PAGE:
This study sought the advice that successful and established academics on the political educational left might offer politically progressive novice academics (graduate students and new faculty members) negotiating the labyrinth of the academy.
I drew on the concepts of “hegemony” (Gramsci, 1971) and the “hidden curriculum” (Apple, 1990; McLaren, 1997) that have been so central to critical theorists and pedagogues. I was interested in how the hidden curriculum of higher education—as embedded in and born from web of power and hegemony—might be challenged with the individual and collective counter-hegemony of radial/progressive/left academics.
I interviewed over 25 prominent colleagues -- including Joe Kincheloe, Peter McLaren, Christine Sleeter and Shirley Steinberg – in session from between 45-90 minutes around these central questions: 'What advice would you give to progressive graduate students and new faculty members as they: Progress through their studies? Conduct their research? Seek jobs? Build their research agenda? And work towards promotion?'
My modes data collection, analysis and findings generation followed a qualitative research approach generally (Miles & Huberman, 1984; Oakes, Gamoran & Page, 1992), and a grounded theory methodology specifically (Strauss & Corbin, 1994), and produced the following thematic findings:
- Chose a chair/supervisor based on their ideological congruence;
- Be ready for rigorous psychological work;
- Seek to understand potential institutional, ideological and methodology barriers to your work;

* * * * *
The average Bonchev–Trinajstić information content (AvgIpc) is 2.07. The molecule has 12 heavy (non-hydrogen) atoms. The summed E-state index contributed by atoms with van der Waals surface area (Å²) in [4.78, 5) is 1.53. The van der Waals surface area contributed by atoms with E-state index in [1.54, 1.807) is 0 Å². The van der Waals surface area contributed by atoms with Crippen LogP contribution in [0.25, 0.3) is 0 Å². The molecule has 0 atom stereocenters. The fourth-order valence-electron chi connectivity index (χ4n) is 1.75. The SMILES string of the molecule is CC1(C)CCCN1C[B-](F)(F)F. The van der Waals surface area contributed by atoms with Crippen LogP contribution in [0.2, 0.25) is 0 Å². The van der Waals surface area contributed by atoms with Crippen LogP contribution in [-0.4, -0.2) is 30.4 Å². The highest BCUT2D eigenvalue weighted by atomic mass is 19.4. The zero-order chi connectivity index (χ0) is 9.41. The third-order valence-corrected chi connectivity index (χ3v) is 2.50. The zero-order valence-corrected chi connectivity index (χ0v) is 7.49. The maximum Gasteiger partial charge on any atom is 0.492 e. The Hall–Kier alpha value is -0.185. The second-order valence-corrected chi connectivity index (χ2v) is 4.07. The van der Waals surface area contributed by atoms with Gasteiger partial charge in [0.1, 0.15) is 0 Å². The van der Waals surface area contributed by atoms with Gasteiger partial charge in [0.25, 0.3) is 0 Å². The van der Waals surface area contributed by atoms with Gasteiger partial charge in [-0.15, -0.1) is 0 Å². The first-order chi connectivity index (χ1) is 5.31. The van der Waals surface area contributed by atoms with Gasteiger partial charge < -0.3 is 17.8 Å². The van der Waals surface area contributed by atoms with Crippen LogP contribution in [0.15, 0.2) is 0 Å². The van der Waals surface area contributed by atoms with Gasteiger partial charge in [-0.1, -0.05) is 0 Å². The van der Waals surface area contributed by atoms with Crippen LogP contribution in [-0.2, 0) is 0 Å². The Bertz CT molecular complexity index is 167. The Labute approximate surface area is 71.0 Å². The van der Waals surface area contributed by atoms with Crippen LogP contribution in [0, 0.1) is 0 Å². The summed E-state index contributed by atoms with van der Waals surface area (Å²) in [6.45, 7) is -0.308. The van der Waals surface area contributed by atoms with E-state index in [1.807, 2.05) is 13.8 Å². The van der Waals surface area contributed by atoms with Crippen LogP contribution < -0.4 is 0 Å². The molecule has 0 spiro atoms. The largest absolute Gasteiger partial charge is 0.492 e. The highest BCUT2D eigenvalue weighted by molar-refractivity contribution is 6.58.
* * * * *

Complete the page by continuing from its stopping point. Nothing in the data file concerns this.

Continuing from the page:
- Seek and form progressive peer support networks and communities;
- Make connections with other scholars;
- Create more equitable relations between groups; and,
- Write well
This study holds educational and theoretical importance because it brings empirical data to bear on analyses of the key concepts in critical pedagogy of “hegemony” and the “hidden curriculum”; little research of this sort exists; and, it might prove helpful to novice members of the academy (both on the left and across the ideological spectrum).
Apple, M. (1990). Ideology and curriculum. New York: Routledge.
Gramsci, A. (1971) Selections for the prison notebooks. New York: International Publishers.
McLaren, P. (1997). Revolutionary multiculturalism: Pedagogies of dissent for the new millennium. Boulder: Westview.
Miles, M. and Huberman, M. (1984). Qualitative data analysis. London: Sage.
Oakes, J. Gamoran, A., and Page, R. (1992). Curriculum differentiation: Opportunities, outcomes, and meaning. In Jackson, P. (Ed.), Handbook of research on curriculum. New York: MacMillan.
Strauss, A. and Corbin, J. 1994. “Grounded Theory Methodology.” In Denzin, N. and Lincoln, Y., eds., Handbook of Qualitative Research. London: Sage.